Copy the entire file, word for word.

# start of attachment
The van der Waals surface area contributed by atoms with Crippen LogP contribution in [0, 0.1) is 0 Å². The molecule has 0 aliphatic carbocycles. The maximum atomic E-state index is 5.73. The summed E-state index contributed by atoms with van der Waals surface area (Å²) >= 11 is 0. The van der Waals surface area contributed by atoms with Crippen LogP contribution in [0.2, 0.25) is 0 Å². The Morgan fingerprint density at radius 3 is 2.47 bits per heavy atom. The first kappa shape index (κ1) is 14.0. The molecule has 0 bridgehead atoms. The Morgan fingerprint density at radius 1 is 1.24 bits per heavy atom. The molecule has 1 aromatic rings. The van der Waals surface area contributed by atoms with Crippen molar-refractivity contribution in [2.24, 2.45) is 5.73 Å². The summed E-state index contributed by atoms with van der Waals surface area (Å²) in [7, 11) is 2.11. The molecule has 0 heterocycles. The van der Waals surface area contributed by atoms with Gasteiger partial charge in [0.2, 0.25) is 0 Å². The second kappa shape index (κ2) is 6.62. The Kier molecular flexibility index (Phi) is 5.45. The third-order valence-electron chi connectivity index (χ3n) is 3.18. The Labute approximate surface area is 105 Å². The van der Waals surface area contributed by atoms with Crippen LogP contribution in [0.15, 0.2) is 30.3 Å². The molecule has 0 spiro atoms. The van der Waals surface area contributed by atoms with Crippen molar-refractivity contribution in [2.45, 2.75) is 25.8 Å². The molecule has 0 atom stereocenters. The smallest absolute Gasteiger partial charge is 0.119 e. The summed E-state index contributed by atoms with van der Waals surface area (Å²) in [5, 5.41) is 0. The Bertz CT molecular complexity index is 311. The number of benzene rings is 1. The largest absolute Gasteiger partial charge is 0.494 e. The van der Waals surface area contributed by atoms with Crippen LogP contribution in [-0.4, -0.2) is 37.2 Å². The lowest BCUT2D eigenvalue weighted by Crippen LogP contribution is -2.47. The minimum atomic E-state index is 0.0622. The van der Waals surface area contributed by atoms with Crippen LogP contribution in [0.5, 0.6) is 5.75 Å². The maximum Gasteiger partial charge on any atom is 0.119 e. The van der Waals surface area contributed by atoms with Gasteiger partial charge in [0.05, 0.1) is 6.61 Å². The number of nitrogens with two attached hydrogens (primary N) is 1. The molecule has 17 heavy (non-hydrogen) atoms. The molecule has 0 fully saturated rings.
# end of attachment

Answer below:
The van der Waals surface area contributed by atoms with Crippen LogP contribution in [0, 0.1) is 0 Å². The molecule has 0 aliphatic carbocycles. The maximum atomic E-state index is 5.73. The summed E-state index contributed by atoms with van der Waals surface area (Å²) >= 11 is 0. The van der Waals surface area contributed by atoms with Crippen LogP contribution in [0.2, 0.25) is 0 Å². The Morgan fingerprint density at radius 3 is 2.47 bits per heavy atom. The first kappa shape index (κ1) is 14.0. The molecule has 0 bridgehead atoms. The Morgan fingerprint density at radius 1 is 1.24 bits per heavy atom. The molecule has 1 aromatic rings. The van der Waals surface area contributed by atoms with Crippen molar-refractivity contribution in [2.24, 2.45) is 5.73 Å². The summed E-state index contributed by atoms with van der Waals surface area (Å²) in [7, 11) is 2.11. The molecule has 0 heterocycles. The van der Waals surface area contributed by atoms with Gasteiger partial charge in [0.2, 0.25) is 0 Å². The second kappa shape index (κ2) is 6.62. The Kier molecular flexibility index (Phi) is 5.45. The third-order valence-electron chi connectivity index (χ3n) is 3.18. The Labute approximate surface area is 105 Å². The van der Waals surface area contributed by atoms with Crippen LogP contribution in [0.15, 0.2) is 30.3 Å². The molecule has 0 spiro atoms. The van der Waals surface area contributed by atoms with Crippen molar-refractivity contribution in [2.45, 2.75) is 25.8 Å². The molecule has 0 atom stereocenters. The smallest absolute Gasteiger partial charge is 0.119 e. The summed E-state index contributed by atoms with van der Waals surface area (Å²) in [5, 5.41) is 0. The Bertz CT molecular complexity index is 311. The number of benzene rings is 1. The largest absolute Gasteiger partial charge is 0.494 e. The van der Waals surface area contributed by atoms with Crippen LogP contribution in [-0.4, -0.2) is 37.2 Å². The lowest BCUT2D eigenvalue weighted by Crippen LogP contribution is -2.47. The minimum atomic E-state index is 0.0622. The van der Waals surface area contributed by atoms with Crippen LogP contribution in [0.5, 0.6) is 5.75 Å². The maximum Gasteiger partial charge on any atom is 0.119 e. The van der Waals surface area contributed by atoms with Gasteiger partial charge in [0.05, 0.1) is 6.61 Å². The number of nitrogens with two attached hydrogens (primary N) is 1. The molecule has 17 heavy (non-hydrogen) atoms. The molecule has 0 fully saturated rings.